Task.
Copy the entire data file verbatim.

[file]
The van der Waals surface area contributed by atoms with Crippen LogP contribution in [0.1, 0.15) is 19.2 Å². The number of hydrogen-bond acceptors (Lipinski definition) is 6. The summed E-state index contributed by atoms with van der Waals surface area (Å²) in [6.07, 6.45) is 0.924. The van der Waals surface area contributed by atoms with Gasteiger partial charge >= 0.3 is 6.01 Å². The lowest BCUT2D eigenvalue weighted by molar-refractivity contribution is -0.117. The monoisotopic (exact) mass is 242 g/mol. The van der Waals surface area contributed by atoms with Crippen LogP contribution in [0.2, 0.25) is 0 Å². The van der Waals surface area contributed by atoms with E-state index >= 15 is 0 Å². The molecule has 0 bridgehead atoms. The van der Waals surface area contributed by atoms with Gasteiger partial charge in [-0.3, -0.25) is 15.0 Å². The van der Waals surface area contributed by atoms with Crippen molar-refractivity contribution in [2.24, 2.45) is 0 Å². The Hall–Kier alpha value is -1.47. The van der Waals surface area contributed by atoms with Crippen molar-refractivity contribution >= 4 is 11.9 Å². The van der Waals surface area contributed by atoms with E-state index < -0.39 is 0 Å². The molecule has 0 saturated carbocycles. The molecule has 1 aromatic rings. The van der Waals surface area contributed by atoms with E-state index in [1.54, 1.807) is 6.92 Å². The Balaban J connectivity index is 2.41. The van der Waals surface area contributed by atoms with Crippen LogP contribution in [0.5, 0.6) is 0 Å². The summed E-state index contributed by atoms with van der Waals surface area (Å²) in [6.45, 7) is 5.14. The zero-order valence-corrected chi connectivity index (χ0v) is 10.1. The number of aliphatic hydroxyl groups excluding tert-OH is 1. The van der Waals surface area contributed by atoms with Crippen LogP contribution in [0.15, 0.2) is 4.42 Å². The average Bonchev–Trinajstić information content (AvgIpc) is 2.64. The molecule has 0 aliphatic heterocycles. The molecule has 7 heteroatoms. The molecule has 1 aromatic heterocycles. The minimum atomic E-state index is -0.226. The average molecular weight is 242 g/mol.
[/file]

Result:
The van der Waals surface area contributed by atoms with Crippen LogP contribution in [0.1, 0.15) is 19.2 Å². The number of hydrogen-bond acceptors (Lipinski definition) is 6. The summed E-state index contributed by atoms with van der Waals surface area (Å²) in [6.07, 6.45) is 0.924. The van der Waals surface area contributed by atoms with Gasteiger partial charge >= 0.3 is 6.01 Å². The lowest BCUT2D eigenvalue weighted by molar-refractivity contribution is -0.117. The monoisotopic (exact) mass is 242 g/mol. The van der Waals surface area contributed by atoms with Crippen LogP contribution in [0.2, 0.25) is 0 Å². The van der Waals surface area contributed by atoms with E-state index >= 15 is 0 Å². The molecule has 0 bridgehead atoms. The van der Waals surface area contributed by atoms with Gasteiger partial charge in [-0.3, -0.25) is 15.0 Å². The van der Waals surface area contributed by atoms with Crippen molar-refractivity contribution in [2.24, 2.45) is 0 Å². The Hall–Kier alpha value is -1.47. The van der Waals surface area contributed by atoms with Crippen molar-refractivity contribution >= 4 is 11.9 Å². The van der Waals surface area contributed by atoms with E-state index < -0.39 is 0 Å². The molecule has 0 saturated carbocycles. The molecule has 1 aromatic rings. The van der Waals surface area contributed by atoms with E-state index in [1.54, 1.807) is 6.92 Å². The Balaban J connectivity index is 2.41. The van der Waals surface area contributed by atoms with Crippen LogP contribution in [0.5, 0.6) is 0 Å². The summed E-state index contributed by atoms with van der Waals surface area (Å²) in [6.45, 7) is 5.14. The zero-order valence-corrected chi connectivity index (χ0v) is 10.1. The number of aliphatic hydroxyl groups excluding tert-OH is 1. The van der Waals surface area contributed by atoms with Crippen LogP contribution in [0.15, 0.2) is 4.42 Å². The average Bonchev–Trinajstić information content (AvgIpc) is 2.64. The molecule has 0 aliphatic heterocycles. The molecule has 7 heteroatoms. The molecule has 1 aromatic heterocycles. The minimum atomic E-state index is -0.226. The average molecular weight is 242 g/mol.